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Within the garden's cultured round,
It shares the sweet carnation's bed;
And blooms on consecrated ground
In honor of the dead.

The lambkin crops its crimson gem,
The wild-bee murmurs on its breast,
The blue-fly bends its pensile stem
Light o'er the skylark's nest.

'Tis Flora's page; in every place,
In every season, fresh and fair,
It opens with perennial grace,
And blossoms everywhere.

On waste and woodland, rock and plain,
Its humble buds unheeded rise;
The rose has but a summer reign,
The daisy never dies.

MONTGOMERY.

Far

Do THE YELLOW VIOLET. From

Its geechen buds begin to swell, 'Tis thus, 'ods the blue-bird's warble know, And fed i violet's modest bell This heart, n? the last year's leaves below.

r,

With love's ds their green resume,

I love, in forest bare,

To meet thee, when thy faint perfume
Alone is in the virgin air.

Of all her train, the hands of Spring
First plant thee in the watery mould,
And I have seen thee blossoming

Beside the snow-bank's edges cold.
Thy parent sun, who bade thee view

Pale skies, and chilling moisture sip, Has bathed thee in his own bright hue, And streaked with jet thy glowing lip. Yet slight thy form, and low thy seat,

And earthward bent thy gentle eye, Unapt the passing view to meet,

When loftier flowers are flaunting high. Oft, in the sunless April day,

Thy early smile has met my walk, But, 'midst the gorgeous blooms of May, I passed thee on thy humble stalk.

So they, who climb to wealth, forget

The friends in darker fortunes tried ; I copied them, but I regret

That I should ape the ways of pride. And when again the genial hour

Awakes the painted tribes of light, I'll not o'erlook the modest flower

That made the woods of April bright.

BRYANT.

TO THE WIND-FLOWER.

Thou lookest up with meek, confiding eye
Upon the clouded smile of April's face;
Unharmed, though winter stands uncertain by,
Eyeing, with jealous glance, each opening grace.
Thou trustest wisely! in thy faith arrayed,
More glorious thou than Israel's wisest king.
Such faith was his, whom men to death betrayed,
As thine, who hear'st the timid voice of spring,
While other flowers still hide them from her call.
Along the river's brink and meadows bare,
Thee will I seek, beside the stony wall,
And in thy trust with childlike heart would share,
O'erjoyed, that, in thy early leaves, I find
A lesson taught by Him, who loved all human kind.

VERY.

HOLY INFLUENCE OF NATURE.*

NATURE never did betray The heart that loved her ; 'tis her privilege, Through all the years of this our life, to lead From joy to joy ; for she can so inform The mind that is within us, so impress With quietness and beauty, and so feed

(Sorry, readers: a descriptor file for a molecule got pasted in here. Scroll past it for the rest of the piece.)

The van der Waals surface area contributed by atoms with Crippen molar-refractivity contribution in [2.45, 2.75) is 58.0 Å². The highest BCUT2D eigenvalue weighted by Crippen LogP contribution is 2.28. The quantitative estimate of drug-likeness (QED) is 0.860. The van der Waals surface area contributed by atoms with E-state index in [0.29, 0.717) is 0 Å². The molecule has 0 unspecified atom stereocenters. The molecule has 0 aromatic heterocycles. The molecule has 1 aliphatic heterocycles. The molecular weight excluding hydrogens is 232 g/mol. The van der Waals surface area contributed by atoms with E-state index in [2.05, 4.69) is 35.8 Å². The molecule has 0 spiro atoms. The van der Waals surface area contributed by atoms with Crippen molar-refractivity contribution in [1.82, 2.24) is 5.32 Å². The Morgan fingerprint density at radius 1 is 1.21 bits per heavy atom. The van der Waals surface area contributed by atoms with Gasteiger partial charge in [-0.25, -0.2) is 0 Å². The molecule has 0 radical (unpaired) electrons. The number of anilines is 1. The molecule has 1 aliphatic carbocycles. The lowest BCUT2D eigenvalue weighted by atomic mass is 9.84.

With lofty thoughts, that neither evil tongues,
Rash judgments, nor the sneers of selfish men,
Nor greetings where no kindness is, nor all
The dreary intercourse of daily life,
Shall e'er prevail against us, or disturb
Our cheerful faith, that all which we behold
Is full of blessings. Therefore let the moon
Shine on thee in thy solitary walk ;
And let the misty mountain winds be free
To blow against thee; and, in after years,
When these wild ecstasies shall be matured
Into a sober pleasure, when thy mind
Shall be a mansion for all lovely forms,
Thy memory be as a dwelling-place
For all sweet sounds and harmonies ; oh! then,
If solitude, or pain, or grief, or fear,
Should be thy portion, with what healing thoughts
Of tender joy wilt thou remember these.

WORDSWORTH.

a

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NATURE'S TEACHINGS.

Dear babe, that sleepest cradled by my side,
Whose gentle breathings, heard in this deep calm,
Fill up the interspersed vacancies
And momentary pauses of the thought !
My babe, so beautiful! it thrills

my

heart

a

With tender gladness thus to look at thee,
And think that thou shalt learn far other lore,
And in far other scenes! For I was reared
In the great city, pent 'mid cloisters dim,
And saw nought lovely but the sky and stars.
But thou, my babe! shalt wander like a breeze,
By lakes and sandy shores, beneath the crags
Of ancient mountain, and beneath the clouds,
Which image in their bulk both lakes and shores
And mountain crags ; so shalt thou see and hear
The lovely shapes and sounds intelligible
Of that eternal language, which thy God
Utters, who from eternity doth teach
Himself in all, and all things in Himself.
Great universal Teacher! He shall mould
Thy spirit, and by giving make it ask.
Therefore all seasons shall be sweet to thee,
Whether the summer clothe the general earth
With

greenness, or the redbreast sit and sing
Betwixt the tufts of snow on the bare branch
Of mossy apple-tree, while the nigh thatch
Smokes in the sun-thaw; whether the eavedrops fall
Heard only in the trances of the blast,
Or if the secret ministry of frost
Shall hang them up in silent icicles,
Quietly shining to the shining moon.

COLERIDGE.

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